A FEW OTHER EVENTS FOR
FEBRUARY 21:

  • Happy birthday Virginia Driving Hawk Sneve (The Trickster and the Troll), Patricia Hermes (Emma Dilemma and the Soccer Nanny), and Ruthanne Lum McCunn (Moon Pearl, Pie-Biter).
  • It’s the birth date of poet W.H. Auden (1907–1973).
  • In 1878 the first telephone book (remember those?) was issued in New Haven, CT.
  • Happy birthday to The New Yorker. The first issue was published on this day in 1925. Cartoons by Roz Chast appear frequently in this notable magazine. Read The Alphabet from A to Y with Bonus Letter Z by Steve Martin and Roz Chast and Too Busy Marco by Roz Chast.

On February 21, 1916, the German High Command launched an offensive in Verdun, France. It was to become the longest battle of World War I, ending on December 15 of that year, claiming a million men.

No matter how many movies I watch or books I read, I still have trouble wrapping my mind around the first World War, the tactics and the loss of life. And it has remained one of our most elusive historical events to explain to children. A few years ago, British writer Michael Morpurgo, who had written a powerful antiwar book, Private Peaceful, again took up the subject of World War I this time for young readers.  While listening to stories of the war in his village, he came upon a man who had worked with the horses of World War I. Morpurgo set out to tell that story—and chose to relate the events of the war through the eyes of a horse, Joey.

If you have seen either the recent movie War Horse or the successful stage adaptation of this book, you should still pick up Morpurgo’s masterful novel. By using Joey as the narrator, he brings war into focus for young readers.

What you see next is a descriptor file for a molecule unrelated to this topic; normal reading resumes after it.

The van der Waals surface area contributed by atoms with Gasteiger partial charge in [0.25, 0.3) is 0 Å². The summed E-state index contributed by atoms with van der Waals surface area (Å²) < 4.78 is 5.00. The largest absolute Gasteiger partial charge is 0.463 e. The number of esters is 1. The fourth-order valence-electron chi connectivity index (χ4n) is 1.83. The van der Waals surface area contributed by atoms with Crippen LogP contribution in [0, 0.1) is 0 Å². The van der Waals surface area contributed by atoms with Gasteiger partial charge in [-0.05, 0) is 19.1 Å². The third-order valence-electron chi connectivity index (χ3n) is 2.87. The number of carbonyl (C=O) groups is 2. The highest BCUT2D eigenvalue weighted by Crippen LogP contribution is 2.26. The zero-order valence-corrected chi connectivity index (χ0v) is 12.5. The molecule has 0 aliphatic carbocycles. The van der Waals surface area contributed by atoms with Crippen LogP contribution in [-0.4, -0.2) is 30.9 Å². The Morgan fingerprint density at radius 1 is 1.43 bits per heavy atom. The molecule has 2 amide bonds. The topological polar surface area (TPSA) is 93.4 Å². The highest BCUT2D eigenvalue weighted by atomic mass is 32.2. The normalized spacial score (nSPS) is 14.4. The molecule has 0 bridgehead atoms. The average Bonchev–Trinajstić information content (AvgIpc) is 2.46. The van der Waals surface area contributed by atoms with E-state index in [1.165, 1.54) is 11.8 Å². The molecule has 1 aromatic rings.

Cared for and loved by Albert, the son of a farmer, Joey moves from a half Thoroughbred colt to a good farm horse. But he gets requisitioned in the war, breaking Albert’s heart.  Then Joey goes through training with a new master and eventually into battle; when this kind soldier is killed, Joey gets shuffled around from one owner to another. He spends some time in France with a young girl and her grandfather who care for him. As part of the ambulance core, he transports the wounded.

But when his constant companion, another horse Topthorn, dies, Joey runs away, only to be trapped in No Man’s Land. Once again saved, Joey and Albert are reunited on the front. And in a three-handkerchief ending, Albert and his horse head back to their English village, both of them dramatically altered by the war.

Without preaching or proselytizing, Morpurgo shows the high price of war. He develops an attractive cast of characters, although Joey remains his finest creation. A good horse story, a good war story, a loud cry for peace, War Horse belongs in any collection dedicated to the best books for children. I myself did not find it until after I saw the movie. If you are in a similar position, don’t wait to pick it up. You will find yourself falling in love with a very special horse.